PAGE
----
According to industry insiders, hemp and cannabis beverage producers are no longer challenged by the infusion technology — now the biggest hurdle is finding retail shelf space.
Fortune Business Insights puts the cannabis beverage market at $8.521 million by 2027. The expected explosion of this product segment is thanks to rising consumer demand for non-smokable solutions, continued growth in the CBD market, and investments by several multinational beverage makers.
But as more products launch, where will they end up? Store shelves only have so much space, and competition in the beverage industry is fierce. How can producers get their products on store shelves and in front of their target demographic?
The Importance of a Distribution Deal
The beverage industry’s supply chain is structured much differently from the current model followed within the cannabis sector. Successfully landing new retailers means working within a proven distribution model. A solution for large, established brands is often partnering with a beverage distribution company. These non-cannabis distribution organizations already work with grocery stores, drug stores, convenience stores, and vending machine companies to place beverages. Incorporating hemp beverage brands is a logical evolution of this model.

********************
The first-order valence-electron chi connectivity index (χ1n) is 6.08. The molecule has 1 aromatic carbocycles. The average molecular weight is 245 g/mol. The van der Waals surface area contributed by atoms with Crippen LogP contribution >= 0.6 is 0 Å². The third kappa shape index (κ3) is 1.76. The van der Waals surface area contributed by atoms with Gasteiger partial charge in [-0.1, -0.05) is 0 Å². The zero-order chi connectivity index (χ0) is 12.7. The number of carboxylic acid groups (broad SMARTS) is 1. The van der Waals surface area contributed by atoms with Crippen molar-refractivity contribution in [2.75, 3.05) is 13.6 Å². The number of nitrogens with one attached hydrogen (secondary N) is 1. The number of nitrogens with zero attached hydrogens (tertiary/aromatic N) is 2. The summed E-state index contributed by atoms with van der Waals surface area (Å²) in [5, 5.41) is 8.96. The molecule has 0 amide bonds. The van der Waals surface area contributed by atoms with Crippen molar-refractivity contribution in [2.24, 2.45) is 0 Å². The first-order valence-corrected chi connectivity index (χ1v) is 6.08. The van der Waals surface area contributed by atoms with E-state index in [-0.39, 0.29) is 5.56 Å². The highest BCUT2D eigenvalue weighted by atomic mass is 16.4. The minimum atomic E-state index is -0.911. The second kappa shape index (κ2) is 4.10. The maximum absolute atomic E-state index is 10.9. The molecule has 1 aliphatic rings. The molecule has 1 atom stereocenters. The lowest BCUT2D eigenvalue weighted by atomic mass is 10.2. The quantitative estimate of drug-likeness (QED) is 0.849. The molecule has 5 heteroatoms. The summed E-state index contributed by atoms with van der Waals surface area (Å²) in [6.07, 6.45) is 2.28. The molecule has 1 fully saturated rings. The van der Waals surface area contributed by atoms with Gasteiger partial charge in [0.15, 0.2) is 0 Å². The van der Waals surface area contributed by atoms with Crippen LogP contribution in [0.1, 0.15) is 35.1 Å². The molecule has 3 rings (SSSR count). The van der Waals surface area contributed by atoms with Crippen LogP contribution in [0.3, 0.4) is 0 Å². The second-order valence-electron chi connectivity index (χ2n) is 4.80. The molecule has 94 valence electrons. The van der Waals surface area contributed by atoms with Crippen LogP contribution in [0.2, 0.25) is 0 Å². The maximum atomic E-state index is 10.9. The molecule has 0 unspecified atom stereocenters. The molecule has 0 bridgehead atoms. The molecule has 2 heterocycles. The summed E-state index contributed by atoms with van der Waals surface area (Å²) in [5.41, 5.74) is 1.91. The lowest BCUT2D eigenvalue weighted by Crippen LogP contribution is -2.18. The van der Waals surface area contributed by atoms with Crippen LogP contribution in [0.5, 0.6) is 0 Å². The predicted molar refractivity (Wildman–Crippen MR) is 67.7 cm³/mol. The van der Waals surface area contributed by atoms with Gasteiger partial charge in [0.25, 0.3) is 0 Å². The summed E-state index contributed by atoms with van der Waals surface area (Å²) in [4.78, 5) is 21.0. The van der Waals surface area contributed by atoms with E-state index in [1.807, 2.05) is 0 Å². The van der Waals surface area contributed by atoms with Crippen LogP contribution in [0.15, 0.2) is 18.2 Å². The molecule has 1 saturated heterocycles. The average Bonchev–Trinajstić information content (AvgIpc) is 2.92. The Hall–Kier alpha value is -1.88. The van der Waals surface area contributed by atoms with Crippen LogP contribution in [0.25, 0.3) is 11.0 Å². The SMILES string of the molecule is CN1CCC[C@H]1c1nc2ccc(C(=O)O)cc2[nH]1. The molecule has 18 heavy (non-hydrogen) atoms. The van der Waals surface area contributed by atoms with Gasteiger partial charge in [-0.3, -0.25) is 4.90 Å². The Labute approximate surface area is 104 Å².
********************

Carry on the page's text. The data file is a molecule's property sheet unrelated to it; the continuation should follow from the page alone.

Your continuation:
Good Hemp Inc., a publicly-traded company and maker of several hemp-infused beverages, recently announced a partnership with one such distributor. As per the August 2020 announcement, beer, spirits, wine, and non-alcoholic beverage distributor Premium Brands of Northwest Arkansas would be moving Good Hemp Fizz and CannaHemp through a network of 900 Arkansas stores.
Securing deals within already-established distribution networks allows beverage brands access to new markets and on a larger scale than what would be otherwise available. A distributor has already established extensive relationships with their retail partners and understands each company’s niche.
What’s more, as the Good Hemp Inc. deal with Premium Brands suggests, many beverage distributors are eager to have a cannabis or CBD brand in their lineup. With the expected growth of this niche market, everyone wants a piece of the action. Heath Sutherlin, GM at Premium Brand, stated, “Hemp Infused beverages are a growing category, and we are excited to add a solid brand like Good Hemp Fizz and CannaHemp to our non-alcoholic portfolio.”
Matching Retailer Aesthetic and Core Demographics
Another key consideration for new cannabis beverage brands is matching the brand aesthetic with that of the retailers’. A product best suited to Whole Foods’ aisles would likely not fit on the shelves of a 7-Eleven. Beverage brands must complete significant backend research into each retailer to earn the highly competitive shelf space.
A piece by the Financial Post covering the launch of cannabis beverages in Canada poignantly highlights this issue. Following the legalization of cannabis beverages, retailers like The Honey Pot, a Toronto store, confirmed they would only stock a select number of the newly available products. Why? Because their store aesthetic was strictly minimal and clogging it with dozens of new beverage products would jeopardize that unique style.